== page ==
Alright, the second page finally, I know I posted a version of the first page a year or so ago, so anybody who saw it has probably wondered what to make of the image, and what was happening to the robot after he woke up. Well, here it is, the robot in his little robot city marching off to the factory in the last panel, which is where he works. It’s exciting for me to be posting this, because it’s been going around in my head for a really, really long time now. The sun on the factory in the last panel is something that’s been showing up in my comics for years, and now finally you’ll get to see some of what that’s all about. In the next couple of pages when you start to see some of what goes on at the factory, you’ll start to know some of what Rickets the robot is about.
The little robot city, for me, is emblematic of a lot of things. It is, in one way a reference to the kind of suburbia I grew up in. I was thinking a bit of the suburbia in Tim Burton’s Edward Scissorhands, and actually I grew up not that far from where Burton did in Southern California, so when I saw that movie I always identified immediately with the type of suburbia he was doing an archetypal version of, and sending up. I wanted my robots to come from a kind of generic housing that’s idyllic on one hand, but immediately slightly creepy. When I see housing tracts like that, I think of them being stamped out from repeated blueprints over and over by corporations. They spring up around areas having some economic growth, where the old housing no longer is enough to house everybody that works there, so they’re meant to look cute and enticing or whatever, but really they’re just kind of like shelving, a way to maximize space, or a place to shove all these people. They’re not amazing houses, but you’re selling an American dream to people who have just broken past having enough money so that they don’t have to live in apartments, so they’ve got like little lawns and little driveways and just enough amenities to make people satisfied, and feel like the job they’re commuting to is worth putting up with for the prize they’ve been given. They’re the real estate version of sedatives.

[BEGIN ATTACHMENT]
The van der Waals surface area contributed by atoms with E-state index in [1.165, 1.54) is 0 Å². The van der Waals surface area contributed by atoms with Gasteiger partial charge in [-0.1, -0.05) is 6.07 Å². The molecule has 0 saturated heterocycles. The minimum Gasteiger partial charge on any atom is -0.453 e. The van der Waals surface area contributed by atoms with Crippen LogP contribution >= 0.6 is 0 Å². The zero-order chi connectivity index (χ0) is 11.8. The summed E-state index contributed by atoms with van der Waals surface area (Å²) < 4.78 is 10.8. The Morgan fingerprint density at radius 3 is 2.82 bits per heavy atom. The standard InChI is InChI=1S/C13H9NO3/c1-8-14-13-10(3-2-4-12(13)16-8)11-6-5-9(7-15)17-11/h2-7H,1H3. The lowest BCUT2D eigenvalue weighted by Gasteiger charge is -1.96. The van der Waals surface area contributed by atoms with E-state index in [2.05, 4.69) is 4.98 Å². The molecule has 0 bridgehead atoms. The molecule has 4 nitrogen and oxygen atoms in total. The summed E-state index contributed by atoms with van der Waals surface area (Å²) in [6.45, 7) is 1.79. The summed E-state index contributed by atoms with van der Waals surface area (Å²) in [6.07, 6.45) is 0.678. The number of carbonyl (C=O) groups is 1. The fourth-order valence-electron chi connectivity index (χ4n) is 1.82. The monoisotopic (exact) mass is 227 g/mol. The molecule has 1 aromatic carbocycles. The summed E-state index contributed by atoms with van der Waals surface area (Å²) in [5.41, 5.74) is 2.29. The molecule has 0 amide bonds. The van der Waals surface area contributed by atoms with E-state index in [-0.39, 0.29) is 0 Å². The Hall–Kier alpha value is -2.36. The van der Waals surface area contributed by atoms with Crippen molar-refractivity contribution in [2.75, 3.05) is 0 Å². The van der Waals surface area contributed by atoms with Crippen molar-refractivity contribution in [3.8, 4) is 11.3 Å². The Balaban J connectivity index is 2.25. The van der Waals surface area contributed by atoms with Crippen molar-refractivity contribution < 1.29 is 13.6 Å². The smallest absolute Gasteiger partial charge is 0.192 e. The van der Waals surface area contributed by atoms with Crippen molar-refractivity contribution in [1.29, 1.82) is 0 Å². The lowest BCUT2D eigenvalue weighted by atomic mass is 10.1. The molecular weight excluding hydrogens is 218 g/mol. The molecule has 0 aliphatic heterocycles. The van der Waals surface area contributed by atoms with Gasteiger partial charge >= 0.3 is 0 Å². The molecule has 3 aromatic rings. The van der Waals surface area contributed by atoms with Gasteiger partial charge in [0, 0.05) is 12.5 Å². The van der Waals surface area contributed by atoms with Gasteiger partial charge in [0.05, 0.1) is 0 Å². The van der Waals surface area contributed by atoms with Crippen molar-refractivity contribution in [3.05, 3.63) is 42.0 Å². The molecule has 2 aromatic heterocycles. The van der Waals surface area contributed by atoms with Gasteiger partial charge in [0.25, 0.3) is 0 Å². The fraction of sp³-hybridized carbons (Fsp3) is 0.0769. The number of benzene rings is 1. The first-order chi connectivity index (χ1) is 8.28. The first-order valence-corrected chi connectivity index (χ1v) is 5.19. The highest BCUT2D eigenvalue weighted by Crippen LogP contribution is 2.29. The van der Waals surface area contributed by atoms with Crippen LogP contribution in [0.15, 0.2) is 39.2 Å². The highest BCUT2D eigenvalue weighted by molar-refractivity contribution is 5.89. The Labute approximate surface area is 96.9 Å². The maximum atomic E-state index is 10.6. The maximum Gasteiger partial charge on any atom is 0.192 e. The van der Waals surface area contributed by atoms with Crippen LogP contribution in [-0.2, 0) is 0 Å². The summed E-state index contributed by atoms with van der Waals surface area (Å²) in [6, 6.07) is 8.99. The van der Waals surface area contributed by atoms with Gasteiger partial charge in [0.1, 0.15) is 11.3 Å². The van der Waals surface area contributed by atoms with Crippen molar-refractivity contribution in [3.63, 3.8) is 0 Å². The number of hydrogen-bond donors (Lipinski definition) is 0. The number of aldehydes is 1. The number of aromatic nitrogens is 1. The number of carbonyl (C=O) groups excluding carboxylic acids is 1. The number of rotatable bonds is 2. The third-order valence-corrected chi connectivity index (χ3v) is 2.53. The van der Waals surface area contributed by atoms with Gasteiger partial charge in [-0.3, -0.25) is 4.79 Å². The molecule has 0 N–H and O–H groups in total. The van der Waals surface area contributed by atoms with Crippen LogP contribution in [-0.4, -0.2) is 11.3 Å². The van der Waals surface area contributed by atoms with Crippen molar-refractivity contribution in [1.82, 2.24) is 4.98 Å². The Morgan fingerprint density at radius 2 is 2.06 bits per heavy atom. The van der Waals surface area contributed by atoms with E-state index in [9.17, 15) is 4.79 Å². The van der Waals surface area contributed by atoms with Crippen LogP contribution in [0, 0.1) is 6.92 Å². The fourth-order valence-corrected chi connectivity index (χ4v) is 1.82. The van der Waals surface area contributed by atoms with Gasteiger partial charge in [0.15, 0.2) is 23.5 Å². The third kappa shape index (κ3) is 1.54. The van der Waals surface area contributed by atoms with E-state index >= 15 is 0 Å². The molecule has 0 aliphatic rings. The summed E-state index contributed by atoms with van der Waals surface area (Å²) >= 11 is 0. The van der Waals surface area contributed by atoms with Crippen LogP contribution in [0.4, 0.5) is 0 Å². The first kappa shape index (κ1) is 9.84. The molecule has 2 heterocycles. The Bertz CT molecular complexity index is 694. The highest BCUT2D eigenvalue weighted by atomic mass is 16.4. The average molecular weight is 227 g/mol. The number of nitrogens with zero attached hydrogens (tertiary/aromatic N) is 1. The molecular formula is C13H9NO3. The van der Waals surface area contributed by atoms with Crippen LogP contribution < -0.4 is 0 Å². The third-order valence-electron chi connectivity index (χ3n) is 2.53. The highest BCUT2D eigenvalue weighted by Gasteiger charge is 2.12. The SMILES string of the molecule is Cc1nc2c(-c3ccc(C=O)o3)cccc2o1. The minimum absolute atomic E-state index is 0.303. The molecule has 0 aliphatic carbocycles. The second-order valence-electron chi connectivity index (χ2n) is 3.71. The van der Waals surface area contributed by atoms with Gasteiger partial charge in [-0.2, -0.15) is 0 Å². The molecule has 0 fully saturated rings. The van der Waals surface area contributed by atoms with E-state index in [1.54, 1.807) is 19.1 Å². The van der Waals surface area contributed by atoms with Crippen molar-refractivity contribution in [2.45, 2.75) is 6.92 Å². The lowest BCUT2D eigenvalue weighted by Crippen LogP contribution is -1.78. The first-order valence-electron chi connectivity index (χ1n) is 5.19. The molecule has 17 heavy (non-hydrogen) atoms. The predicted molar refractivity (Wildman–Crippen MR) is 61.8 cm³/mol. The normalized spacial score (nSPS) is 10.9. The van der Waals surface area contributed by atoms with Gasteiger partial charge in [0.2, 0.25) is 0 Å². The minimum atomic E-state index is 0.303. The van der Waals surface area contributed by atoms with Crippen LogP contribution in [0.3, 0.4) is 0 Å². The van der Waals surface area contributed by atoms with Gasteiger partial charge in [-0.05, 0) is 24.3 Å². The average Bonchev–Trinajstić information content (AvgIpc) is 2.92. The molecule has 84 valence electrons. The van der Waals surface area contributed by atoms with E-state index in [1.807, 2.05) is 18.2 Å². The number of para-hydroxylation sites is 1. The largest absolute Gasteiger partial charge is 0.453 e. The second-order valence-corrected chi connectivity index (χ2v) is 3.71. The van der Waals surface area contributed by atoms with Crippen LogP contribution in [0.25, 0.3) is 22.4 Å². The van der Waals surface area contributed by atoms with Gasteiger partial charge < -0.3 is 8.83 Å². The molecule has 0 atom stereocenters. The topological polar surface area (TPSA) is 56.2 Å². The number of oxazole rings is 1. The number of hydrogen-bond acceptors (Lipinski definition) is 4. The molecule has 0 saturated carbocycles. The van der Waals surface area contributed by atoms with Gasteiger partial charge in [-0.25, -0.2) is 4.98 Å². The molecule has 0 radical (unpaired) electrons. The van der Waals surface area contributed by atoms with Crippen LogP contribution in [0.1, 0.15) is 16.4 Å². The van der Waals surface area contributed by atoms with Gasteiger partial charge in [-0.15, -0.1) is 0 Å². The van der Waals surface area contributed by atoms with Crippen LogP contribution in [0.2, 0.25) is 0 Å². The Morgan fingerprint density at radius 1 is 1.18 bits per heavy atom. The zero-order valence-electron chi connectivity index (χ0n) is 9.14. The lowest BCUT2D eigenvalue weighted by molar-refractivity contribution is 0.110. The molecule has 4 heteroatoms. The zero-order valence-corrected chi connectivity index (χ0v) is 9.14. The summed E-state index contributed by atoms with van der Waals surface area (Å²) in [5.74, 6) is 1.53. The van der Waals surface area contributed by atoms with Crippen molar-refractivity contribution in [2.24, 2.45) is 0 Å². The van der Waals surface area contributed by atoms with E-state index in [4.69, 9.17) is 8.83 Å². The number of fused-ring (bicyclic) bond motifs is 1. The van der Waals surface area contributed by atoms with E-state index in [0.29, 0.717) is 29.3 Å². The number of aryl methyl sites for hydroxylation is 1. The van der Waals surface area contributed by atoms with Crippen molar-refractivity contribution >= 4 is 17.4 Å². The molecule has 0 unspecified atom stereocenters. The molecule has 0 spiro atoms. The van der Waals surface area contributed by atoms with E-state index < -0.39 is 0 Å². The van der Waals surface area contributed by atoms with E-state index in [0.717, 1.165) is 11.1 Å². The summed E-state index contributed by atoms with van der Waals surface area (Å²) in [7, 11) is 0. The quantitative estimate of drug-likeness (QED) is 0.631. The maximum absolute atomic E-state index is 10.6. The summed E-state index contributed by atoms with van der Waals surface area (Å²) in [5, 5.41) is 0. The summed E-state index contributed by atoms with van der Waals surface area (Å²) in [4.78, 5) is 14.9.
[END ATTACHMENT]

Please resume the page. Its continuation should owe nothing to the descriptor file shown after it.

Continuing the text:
The little robots in the story, of course, are completely satisfied with their little houses. The houses have driveways, even though none of the robots have cars. They have driveways because the houses would look incomplete without them. The robots are being sold an image that they know is supposed to be what they want, but they can’t actually drive anywhere.
The factory is probably my version of the retail jobs I’ve had. It looks cute and exciting with the big sun in front, but if you look closely, there’s barbed wire on the fence, some of the windows are broken out, and next to the gates there’s a little guard tower with opaque glass that looks like something from a concentration camp.
Melodramatic, maybe, but the point is I really disliked working retail. I’m talking about big corporate chain retail, of course. Retail is the same, they’re selling you the idea of good times, excitement, or sustenance, but it’s all just a big machine designed to get your money from you. The placement of shelves, the signage on the walls, you can look at it in a good way, which is that they’re trying to make a pleasurable shopping experience, or in a more cynical way, which I came to, which is that they’re just doing whatever they can to get in your wallet, and they’d sell everything from cardboard carts if they could. The two ways of looking at it are basically the same.
Anyway, the plan is for it not to take another year to post the next part of the story now. Page three will be up tomorrow.